Bayview Widening

The notion that widening roads eases congestion is a myth.

We’ve had the evidence for a century and cities have proceeded as if they didn’t know. In the process, much that’s good about cities – their charm, strong communities, convenience, safety, economic stability – has been eroded. It would be no exaggeration to say that much of what separates great and poor cities depends on how they’ve handled congestion.

There is ample evidence demonstrating why road-widening doesn’t work as a congestion-reliever, what road-widening actually achieves, and how congestion should really be addressed.

Road widening is not the magic pill to ease congestion. In fact, widening roads to reduce congestion is worse than doing nothing.

One might assume that a wider road allows traffic to flow more efficiently by distributing the same number of vehicles more space. But, this argument is flawed:  when roads get wider more people start driving or reverting to the now wider road from alternate routes they have been using -  a phenomenon known as “induced demand*”. People drive when they used to bike, walk, or take public transit; they move farther away from their jobs in town and drive farther to get there; they drive in rush hour when they used to drive at other times; and businesses that depend more on roads will relocate to cities, bringing more truck traffic with them.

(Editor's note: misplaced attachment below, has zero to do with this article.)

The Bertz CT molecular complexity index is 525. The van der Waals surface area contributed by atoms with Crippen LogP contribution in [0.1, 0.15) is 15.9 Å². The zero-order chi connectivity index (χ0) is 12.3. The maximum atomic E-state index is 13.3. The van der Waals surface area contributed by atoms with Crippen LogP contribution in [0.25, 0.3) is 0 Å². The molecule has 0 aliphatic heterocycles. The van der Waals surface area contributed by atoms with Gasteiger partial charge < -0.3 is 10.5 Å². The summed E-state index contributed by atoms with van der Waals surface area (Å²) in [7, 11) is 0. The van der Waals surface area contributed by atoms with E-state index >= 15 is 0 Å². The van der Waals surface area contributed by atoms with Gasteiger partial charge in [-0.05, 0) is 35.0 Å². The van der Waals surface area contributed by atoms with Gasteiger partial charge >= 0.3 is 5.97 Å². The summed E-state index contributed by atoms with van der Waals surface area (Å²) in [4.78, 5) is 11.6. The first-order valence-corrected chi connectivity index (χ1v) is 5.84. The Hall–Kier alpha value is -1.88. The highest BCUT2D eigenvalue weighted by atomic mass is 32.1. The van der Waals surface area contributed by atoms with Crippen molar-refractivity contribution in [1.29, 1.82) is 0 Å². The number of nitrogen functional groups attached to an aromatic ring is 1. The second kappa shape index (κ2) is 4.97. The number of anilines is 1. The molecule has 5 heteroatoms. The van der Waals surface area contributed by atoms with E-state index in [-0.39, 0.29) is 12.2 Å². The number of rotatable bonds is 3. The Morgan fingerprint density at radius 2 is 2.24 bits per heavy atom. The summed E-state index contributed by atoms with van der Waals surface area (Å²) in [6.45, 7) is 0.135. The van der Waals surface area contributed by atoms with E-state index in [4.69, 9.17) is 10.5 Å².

*Induced demand means that for every person that switches from driving to an alternative, another driver will take their place.

No longer can road widening be justified as a congestion-easing tool. Road widening lengthens commutes, increases household costs, worsens pollution and harms the economy.

Another big problem for urban areas is the flooding that can occur when heavy rains fall over a city.  Since runoff from an acre of pavement is about 10–20 times greater than the runoff from an acre of grass, the increased paved surface from road widening makes the surrounding neighbourhoods more susceptible to flooding. 

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